You might as well be comparing a sports car to a Hummer; which is “better” depends on the distance, the terrain, the length of time you have to complete the journey, how much fuel you have — and how many people you have to transport.

Using average 401(k) balances as a proxy for retirement security.

If there is one number I wish our industry would quit publishing, it’s the average 401(k) balance. Here you have participants who may (or may not) have a DB program, who are of all ages, who receive widely different levels of pay, who work for employers that provide varying levels of match, and who live (and may retire) in completely different parts of the country. Frequently it is based only on the accumulations that have occurred during their tenure at an individual employer, and often only the balance that is found on the single recordkeeping system that is publishing the result. But in preparing this number, those widely varied circumstances are all slopped together to create — mush.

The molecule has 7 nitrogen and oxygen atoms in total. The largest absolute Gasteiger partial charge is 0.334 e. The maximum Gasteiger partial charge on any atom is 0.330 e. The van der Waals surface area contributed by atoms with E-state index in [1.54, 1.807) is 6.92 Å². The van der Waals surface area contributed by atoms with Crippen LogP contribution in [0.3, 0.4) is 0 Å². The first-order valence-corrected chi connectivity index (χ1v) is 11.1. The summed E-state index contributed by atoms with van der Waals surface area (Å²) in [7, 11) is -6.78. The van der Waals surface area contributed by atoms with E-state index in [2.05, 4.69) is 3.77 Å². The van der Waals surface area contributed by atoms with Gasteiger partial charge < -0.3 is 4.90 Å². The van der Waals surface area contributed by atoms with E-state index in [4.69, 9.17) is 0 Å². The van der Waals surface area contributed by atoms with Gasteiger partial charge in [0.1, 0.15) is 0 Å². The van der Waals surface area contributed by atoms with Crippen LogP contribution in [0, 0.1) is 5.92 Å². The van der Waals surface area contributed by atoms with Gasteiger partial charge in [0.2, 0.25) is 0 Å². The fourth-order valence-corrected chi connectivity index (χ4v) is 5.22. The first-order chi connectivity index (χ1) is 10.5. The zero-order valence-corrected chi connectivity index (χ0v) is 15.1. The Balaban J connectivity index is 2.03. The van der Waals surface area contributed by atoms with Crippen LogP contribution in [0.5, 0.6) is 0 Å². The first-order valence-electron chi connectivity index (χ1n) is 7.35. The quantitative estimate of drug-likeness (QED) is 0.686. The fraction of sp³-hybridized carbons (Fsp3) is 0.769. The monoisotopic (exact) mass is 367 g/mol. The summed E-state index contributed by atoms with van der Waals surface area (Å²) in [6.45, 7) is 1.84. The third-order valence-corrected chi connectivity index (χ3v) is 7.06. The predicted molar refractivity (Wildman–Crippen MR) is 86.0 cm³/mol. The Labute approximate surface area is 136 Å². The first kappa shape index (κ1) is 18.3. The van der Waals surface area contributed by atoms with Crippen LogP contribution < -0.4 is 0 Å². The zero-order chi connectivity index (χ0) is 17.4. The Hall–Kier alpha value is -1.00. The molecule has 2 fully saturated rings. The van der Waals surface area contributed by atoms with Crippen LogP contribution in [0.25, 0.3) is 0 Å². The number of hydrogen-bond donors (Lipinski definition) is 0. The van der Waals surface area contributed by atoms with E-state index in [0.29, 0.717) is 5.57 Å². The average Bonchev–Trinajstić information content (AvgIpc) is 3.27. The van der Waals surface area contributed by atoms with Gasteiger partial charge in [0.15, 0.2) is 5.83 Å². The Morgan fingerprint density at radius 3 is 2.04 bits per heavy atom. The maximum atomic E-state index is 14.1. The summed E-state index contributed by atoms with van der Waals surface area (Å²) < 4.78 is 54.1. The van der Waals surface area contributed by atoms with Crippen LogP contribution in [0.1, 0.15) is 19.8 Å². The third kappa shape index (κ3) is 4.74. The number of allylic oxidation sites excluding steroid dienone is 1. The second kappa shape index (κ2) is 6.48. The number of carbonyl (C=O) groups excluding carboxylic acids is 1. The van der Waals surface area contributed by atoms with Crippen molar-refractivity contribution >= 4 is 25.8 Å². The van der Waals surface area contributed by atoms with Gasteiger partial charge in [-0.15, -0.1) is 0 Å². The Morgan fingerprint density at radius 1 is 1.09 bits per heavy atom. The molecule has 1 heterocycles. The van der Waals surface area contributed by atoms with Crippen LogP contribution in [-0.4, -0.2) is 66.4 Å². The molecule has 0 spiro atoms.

Worse than mush, actually. Because it is an average of so many varied circumstances, the result is almost never “enough” to provide anything remotely resembling an adequate source of retirement income, a point that is reiterated somewhat incessantly (and generally without the caveats about what it is an average of) in the press.

I’ll allow that some of the permutations of this calculation — such as when we see that average broken down by age demographic — can be instructive as to longer-term trends, but an average 401(k) balance is akin to an average reviewer rating on

As with everything else on my “huh?” list, it’s mathematically accurate — and nearly completely useless.

- Nevin E. Adams, JD

Friday, February 05, 2016

Are the Panthers a Portfolio Pick?

Will your portfolio pick up with the Panthers, or will it get bucked by the Broncos?

That’s what adherents of the so-called Super Bowl Theory would likely predict. The Super Bowl Theory holds that when a team from the old National Football League wins the Super Bowl, the S&P 500 will rise, and when a team from the old American Football League prevails, stock prices will fall.

It’s a “theory” that has been found to be correct nearly 80% of the time — for 39 of the 49 Super Bowls, in fact.